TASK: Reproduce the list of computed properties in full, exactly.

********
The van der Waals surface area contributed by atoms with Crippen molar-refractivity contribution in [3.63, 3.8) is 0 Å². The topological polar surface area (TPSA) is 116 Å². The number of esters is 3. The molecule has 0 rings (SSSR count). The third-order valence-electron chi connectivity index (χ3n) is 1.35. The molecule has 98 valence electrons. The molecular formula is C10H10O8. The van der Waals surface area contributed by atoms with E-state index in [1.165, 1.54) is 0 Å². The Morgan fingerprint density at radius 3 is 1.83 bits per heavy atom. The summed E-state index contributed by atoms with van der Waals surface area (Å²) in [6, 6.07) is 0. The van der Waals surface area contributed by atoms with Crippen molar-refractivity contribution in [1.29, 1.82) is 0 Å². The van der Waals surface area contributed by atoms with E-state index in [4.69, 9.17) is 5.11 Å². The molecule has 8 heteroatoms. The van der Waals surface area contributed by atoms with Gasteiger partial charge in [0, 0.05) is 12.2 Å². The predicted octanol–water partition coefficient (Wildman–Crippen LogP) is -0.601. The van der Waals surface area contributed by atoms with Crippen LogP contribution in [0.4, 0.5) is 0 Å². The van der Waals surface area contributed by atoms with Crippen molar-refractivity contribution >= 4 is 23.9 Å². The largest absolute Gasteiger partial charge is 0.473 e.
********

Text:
The van der Waals surface area contributed by atoms with Crippen molar-refractivity contribution in [3.63, 3.8) is 0 Å². The topological polar surface area (TPSA) is 116 Å². The number of esters is 3. The molecule has 0 rings (SSSR count). The third-order valence-electron chi connectivity index (χ3n) is 1.35. The molecule has 98 valence electrons. The molecular formula is C10H10O8. The van der Waals surface area contributed by atoms with E-state index in [1.165, 1.54) is 0 Å². The Morgan fingerprint density at radius 3 is 1.83 bits per heavy atom. The summed E-state index contributed by atoms with van der Waals surface area (Å²) in [6, 6.07) is 0. The van der Waals surface area contributed by atoms with Crippen molar-refractivity contribution in [1.29, 1.82) is 0 Å². The van der Waals surface area contributed by atoms with E-state index in [4.69, 9.17) is 5.11 Å². The molecule has 8 heteroatoms. The van der Waals surface area contributed by atoms with Gasteiger partial charge in [0, 0.05) is 12.2 Å². The predicted octanol–water partition coefficient (Wildman–Crippen LogP) is -0.601. The van der Waals surface area contributed by atoms with Crippen LogP contribution in [0.4, 0.5) is 0 Å². The van der Waals surface area contributed by atoms with Crippen molar-refractivity contribution >= 4 is 23.9 Å². The largest absolute Gasteiger partial charge is 0.473 e.